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Kofi Baah

You Don't Need To Give Yourself a Hard Time

Self-criticism after mistakes is unhelpful; instead, learn from them by approaching yourself with curiosity.

Most of us have had the experience of making a mistake and immediately being hard on ourselves. This is never useful, because you don’t learn from mistakes by criticizing yourself.

Criticism is useful from other people, as they actually need to explain what you did wrong. But self-criticism is as useful for learning from mistakes as thinking about your tennis swing in the middle of a match. Both just disrupt the natural process.

Learning from mistakes happens by adopting new behaviors. Adopting new behaviors requires accepting that your previous behaviors were incorrect, which can be emotionally challenging. To do it well, you need to feel safe enough to admit this to yourself. This is difficult if your mind is a hostile place, so you’re always better off approaching yourself with compassion and curiosity. With some work, “you idiot…how did you let this happen?” can turn into “interesting…what led to this? How do I feel about it? What can I learn about myself?” There are no downsides to changing your response in this way.

You learn to improve your relationship with yourself by understanding how your mind works. You gain this understanding by observing your mental processes. As you pay more attention to your mind over time, your first-person perspective becomes more spacious and shifts towards a higher-order vantage point, allowing you to view mental processes as part of a broader landscape rather than becoming “stuck” in specific thoughts or emotions. Over time, you become aware of patterns of thought that occur in particular situations. Once you recognize that a specific thought is part of a pattern, it carries less emotional weight.

You can anticipate the pattern and choose how to respond when it arises. For example, you have an important meeting, and you’re late. Again. You know that you’re about to start an internal monologue - you’ll frustratedly insult yourself once or twice, and then compare yourself to your organized friend. You’ll have a memory of your parent’s lectures from your childhood, and then wonder if there’s something wrong with you that you should get checked out. This usually lasts a couple of minutes, and then you’ll start thinking about something else.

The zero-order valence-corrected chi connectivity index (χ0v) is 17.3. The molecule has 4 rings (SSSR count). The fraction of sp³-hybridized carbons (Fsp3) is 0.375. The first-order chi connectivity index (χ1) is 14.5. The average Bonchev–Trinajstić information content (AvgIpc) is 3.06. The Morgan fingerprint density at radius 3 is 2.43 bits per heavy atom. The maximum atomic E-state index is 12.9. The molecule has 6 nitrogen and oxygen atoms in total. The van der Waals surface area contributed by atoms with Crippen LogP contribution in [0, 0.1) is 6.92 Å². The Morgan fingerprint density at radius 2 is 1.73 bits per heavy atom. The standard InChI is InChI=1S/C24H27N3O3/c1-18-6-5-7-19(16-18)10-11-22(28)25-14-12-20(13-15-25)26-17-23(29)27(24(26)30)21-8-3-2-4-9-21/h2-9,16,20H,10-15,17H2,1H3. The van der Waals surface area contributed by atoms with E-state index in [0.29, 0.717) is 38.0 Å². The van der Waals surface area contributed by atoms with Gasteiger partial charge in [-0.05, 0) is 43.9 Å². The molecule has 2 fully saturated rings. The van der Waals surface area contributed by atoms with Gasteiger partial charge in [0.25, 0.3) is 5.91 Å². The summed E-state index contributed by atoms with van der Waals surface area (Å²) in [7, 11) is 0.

You now have a choice.

Let the pattern run its course. Pay close attention to it to try and further your understanding, or let it go on in the background while you pay attention to something else.

Gently disengage. Think about something more practical (like how you’ll apologize to the person you’re meeting) or think about something else entirely.

This understanding stops you from being at odds with yourself. In the first option, despite your thoughts being hostile, your relationship to yourself remained compassionate. In the second option, you skipped the hostile thoughts altogether. The alternative would have been to let the pattern go unchecked, leading to unnecessary additional negative emotion, or even to a reinforcing cycle of being hard on yourself for being hard on yourself.

Acknowledging your mistakes without being hard on yourself doesn’t mean avoiding responsibility. Your mistakes have real-world consequences, and it’s natural to feel regret or disappointment about the outcomes. You just don’t need to make yourself feel worse.

Thanks to Michael Ashcroft for reading a draft of this.